John Pappas j at jvpappas.net
Sat Feb 19 14:19:06 CST 2011

On Thu, Feb 17, 2011 at 18:13, mark <mark at kandm-solutions.com> wrote:

> have you tried reading from the drive in linux after loading the
> dmraid module?

I am a bit late to this thread, but if I understand correctly, you are doing
a mirror (RAID1) via a Hardware-Assisted Software RAID controller.  IN this
case, the drive is almost a standard format (minus the RAID superblock and
any other header info the driver writes to ID the spindle as part of the
raidset.  You should be able to mount the file system directly via linux
(presumably you have a single, simple partition formatted with NTFS as
this originated on windows (Note that if you are using GPT or the RAID is
formated as a Dynamic Disk, that is a completely different discussion, and
nothing said here applies).

> My understanding is that pretty much all raid controllers, software or
> hardware, require a driver. I believe the dmraid module works for most
> of the onboard sata raid controllers.

True, but in the case of a true-hardware RAID controller, the individual
spindles will not be directly visible to any OS, unless the controller is
configured to present the disks as JBOD.  Any disk involved in a true
hardware raidset will be invisible, and only the raidset volume will be
visible to the OS as a "drive".  In many cases the controller and RAID
volume is visible to any OS, and does not specifically need a driver to do
basic manipulations.  For example, I have used SpinRite6 on a HP Proliant
RAID volume directly, and SpinRite does not contain nor load the CCISS
driver that the HP Proliant RAID controllers use.

Now, the caveats are that in the case of a bootable RAID setup or if you
want visibility/control into/of the RAID configuration, a driver is most
often needed to allow the OS to make API calls to the controller itself,
rather than just see the raidset storage.

> On Thu, 2011-02-17 at 15:30 -0600, Richard Suberg wrote:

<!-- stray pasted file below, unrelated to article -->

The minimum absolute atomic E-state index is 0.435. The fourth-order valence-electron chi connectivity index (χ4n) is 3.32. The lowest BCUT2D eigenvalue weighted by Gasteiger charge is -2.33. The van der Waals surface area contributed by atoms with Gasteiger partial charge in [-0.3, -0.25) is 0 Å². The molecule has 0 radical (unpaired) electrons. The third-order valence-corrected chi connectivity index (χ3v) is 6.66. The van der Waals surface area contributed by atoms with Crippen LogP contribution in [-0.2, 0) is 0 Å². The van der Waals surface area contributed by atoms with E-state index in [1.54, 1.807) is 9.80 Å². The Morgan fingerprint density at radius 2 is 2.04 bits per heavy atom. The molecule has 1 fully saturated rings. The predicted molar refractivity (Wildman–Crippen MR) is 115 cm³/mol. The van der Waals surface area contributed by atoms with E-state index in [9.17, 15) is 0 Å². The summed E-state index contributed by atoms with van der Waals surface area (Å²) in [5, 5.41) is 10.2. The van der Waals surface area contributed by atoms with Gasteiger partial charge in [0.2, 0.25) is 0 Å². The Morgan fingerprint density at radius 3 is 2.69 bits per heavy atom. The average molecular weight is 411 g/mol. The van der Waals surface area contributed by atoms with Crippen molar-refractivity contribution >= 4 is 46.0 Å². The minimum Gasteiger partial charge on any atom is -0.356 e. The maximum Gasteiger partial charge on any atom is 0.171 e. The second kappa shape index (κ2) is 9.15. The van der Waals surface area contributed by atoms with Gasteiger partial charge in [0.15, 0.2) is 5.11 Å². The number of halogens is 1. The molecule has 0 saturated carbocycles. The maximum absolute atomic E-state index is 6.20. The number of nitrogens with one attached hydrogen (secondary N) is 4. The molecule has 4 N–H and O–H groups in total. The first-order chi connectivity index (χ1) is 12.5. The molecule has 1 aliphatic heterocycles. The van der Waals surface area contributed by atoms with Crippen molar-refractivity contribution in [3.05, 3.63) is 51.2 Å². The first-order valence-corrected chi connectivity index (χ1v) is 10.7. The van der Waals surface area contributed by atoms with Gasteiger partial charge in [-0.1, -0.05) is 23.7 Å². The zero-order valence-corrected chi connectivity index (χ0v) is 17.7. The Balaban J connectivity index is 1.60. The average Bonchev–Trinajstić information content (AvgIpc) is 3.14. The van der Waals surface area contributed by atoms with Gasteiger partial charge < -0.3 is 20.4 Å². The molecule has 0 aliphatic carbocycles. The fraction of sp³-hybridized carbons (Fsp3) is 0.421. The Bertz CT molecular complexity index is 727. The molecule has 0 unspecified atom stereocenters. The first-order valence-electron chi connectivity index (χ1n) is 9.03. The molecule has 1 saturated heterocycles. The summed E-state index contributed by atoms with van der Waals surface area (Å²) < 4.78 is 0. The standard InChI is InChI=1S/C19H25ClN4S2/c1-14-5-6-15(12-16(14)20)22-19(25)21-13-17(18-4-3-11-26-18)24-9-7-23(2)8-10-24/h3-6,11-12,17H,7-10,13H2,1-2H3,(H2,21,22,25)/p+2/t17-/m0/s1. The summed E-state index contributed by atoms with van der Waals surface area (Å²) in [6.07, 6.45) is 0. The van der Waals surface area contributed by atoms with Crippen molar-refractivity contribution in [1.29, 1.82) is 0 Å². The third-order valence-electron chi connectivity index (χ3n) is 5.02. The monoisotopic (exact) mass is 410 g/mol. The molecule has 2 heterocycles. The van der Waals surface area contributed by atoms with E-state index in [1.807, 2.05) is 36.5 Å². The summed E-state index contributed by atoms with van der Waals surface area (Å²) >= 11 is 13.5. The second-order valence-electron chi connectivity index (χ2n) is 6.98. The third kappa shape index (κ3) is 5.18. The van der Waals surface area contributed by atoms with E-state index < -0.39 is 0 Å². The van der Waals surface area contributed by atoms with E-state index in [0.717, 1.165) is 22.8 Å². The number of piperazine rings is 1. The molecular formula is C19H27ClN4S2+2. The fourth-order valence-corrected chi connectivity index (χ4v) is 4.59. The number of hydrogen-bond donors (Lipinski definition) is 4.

> > On 2/17/2011 12:33 PM, Daniel Givens wrote:
> > > On Feb 16, 2011, at 4:45 PM, Richard Suberg wrote:
> > >
> > >> My questions are:
> > >> 1. Does Ubuntu disassemle the raid assembly to deal strictly with the
> > >> physical disks and how can I use the RAID setup under Ubuntu?

In a true hardware RAID, the OS cannot directly address any underlying disk

> > >> 2. I was going to use gparted to copy the partition from the old RAID
> > >> to the new RAID when I noticed this "glitch." If I can't use the HW
> > >> RAID setup, if I get the partition copied to the physical sdc, can I
> > >> dd sdc to sdd and reassemble the RAID? I am doing RAID 0 (mirror).

Without a great deal more info here, I would suggest the following:


   - RAIDset 1 is a Mirror (RAID1) with 450GB drives and RAIDSet 2 is a
   Mirror (RAID1) with 2TB drives.
   - RAIDset 1 contains your data and RAIDset 2 is empty (no data to
   - Use windows native functionality
   - Not booting from either of the the RAIDsets

If you just want to result in a grown RAIDset (450G -> 2T), then the easiest
way to do this is:

   1. Simply "fail" a spindle of the RAIDset and add a larger replacement
   spindle (ie replace a 450G with 2T spindle)
   2. Let the mirror resync with the asymetrical disk config
   3. "Fail"/replace the remaining smaller disk (ie replace other 450G with
   last 2T spindle)
   4. Let the mirror resync with new, larger disk config
   5. Expand the RAIDset to fill disk.

This can be done without downtime in most cases (I have hot-swap shelves, so
I literally did this over the last week and will regale those interested
with the story once I am completely done with the migration)

Now if you are in a bootable RAID scenario, this is a different case, and
depends on the implementation as to how easy this will be, but is doable.

> > >> 3. Any other suggestions to copy all this data? 450 GB partition ->
> > >> 2TB partition, 500 GB data. Need to preserve permissions, and this is
> > >> an NTFS file system, stuck in windows.

Note above.  The method outlined is simple a swap-n-grow process that is
wall-clock time intensive, but not man-power intensive.  The other way to do
this is with `robocopy /datsou` or similar file-level copy tool (ie xxcopy
or SFFS).  In this case, you would have a dive letter that is the old raid
(ie O:\) and a drive letter that is the new RAID (ie N:\) and you would do
something like:

`robocopy /copyall O:\ N:\` .  You may need to add other switches if you
want logging and different retry/wait times, restartable mode, etc

> > > So it sounds like it's software RAID. The Windows drivers know how to
> > present it as a single volume, where the Linux does not. Not 100% sure
> > on this, but you're probably going to be stuck with managing the data
> > completely from Windows.

Yep, the windows drivers remove visibility to the component spindles and
only allow the raid volume to be visible (Except in a parity RAID situation,
where the parity calculations might be assisted by hardware, but most times
are CPU run).  IN the case of a mirror, the IO is simply split and applied
to all the component devices atomically.

Let me know if further discussion is required, and would certainly dive

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